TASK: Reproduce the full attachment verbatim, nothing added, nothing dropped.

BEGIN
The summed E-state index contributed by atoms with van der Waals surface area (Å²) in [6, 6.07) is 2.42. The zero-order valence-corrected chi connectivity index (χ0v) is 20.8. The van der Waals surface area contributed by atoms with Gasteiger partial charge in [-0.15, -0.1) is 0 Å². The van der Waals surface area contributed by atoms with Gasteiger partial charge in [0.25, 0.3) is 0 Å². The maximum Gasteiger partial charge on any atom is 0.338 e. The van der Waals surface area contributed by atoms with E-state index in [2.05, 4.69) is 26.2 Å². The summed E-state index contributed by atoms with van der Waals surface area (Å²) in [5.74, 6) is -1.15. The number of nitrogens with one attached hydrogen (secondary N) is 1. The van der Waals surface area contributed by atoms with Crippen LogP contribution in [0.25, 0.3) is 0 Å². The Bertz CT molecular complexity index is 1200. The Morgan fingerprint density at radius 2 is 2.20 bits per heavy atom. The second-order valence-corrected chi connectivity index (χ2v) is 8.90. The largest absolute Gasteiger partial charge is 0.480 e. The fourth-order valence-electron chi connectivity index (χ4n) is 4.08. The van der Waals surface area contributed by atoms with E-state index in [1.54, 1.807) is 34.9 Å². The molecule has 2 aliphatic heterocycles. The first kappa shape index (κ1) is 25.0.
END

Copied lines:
The summed E-state index contributed by atoms with van der Waals surface area (Å²) in [6, 6.07) is 2.42. The zero-order valence-corrected chi connectivity index (χ0v) is 20.8. The van der Waals surface area contributed by atoms with Gasteiger partial charge in [-0.15, -0.1) is 0 Å². The van der Waals surface area contributed by atoms with Gasteiger partial charge in [0.25, 0.3) is 0 Å². The maximum Gasteiger partial charge on any atom is 0.338 e. The van der Waals surface area contributed by atoms with E-state index in [2.05, 4.69) is 26.2 Å². The summed E-state index contributed by atoms with van der Waals surface area (Å²) in [5.74, 6) is -1.15. The number of nitrogens with one attached hydrogen (secondary N) is 1. The van der Waals surface area contributed by atoms with Crippen LogP contribution in [0.25, 0.3) is 0 Å². The Bertz CT molecular complexity index is 1200. The Morgan fingerprint density at radius 2 is 2.20 bits per heavy atom. The second-order valence-corrected chi connectivity index (χ2v) is 8.90. The largest absolute Gasteiger partial charge is 0.480 e. The fourth-order valence-electron chi connectivity index (χ4n) is 4.08. The van der Waals surface area contributed by atoms with E-state index in [1.54, 1.807) is 34.9 Å². The molecule has 2 aliphatic heterocycles. The first kappa shape index (κ1) is 25.0.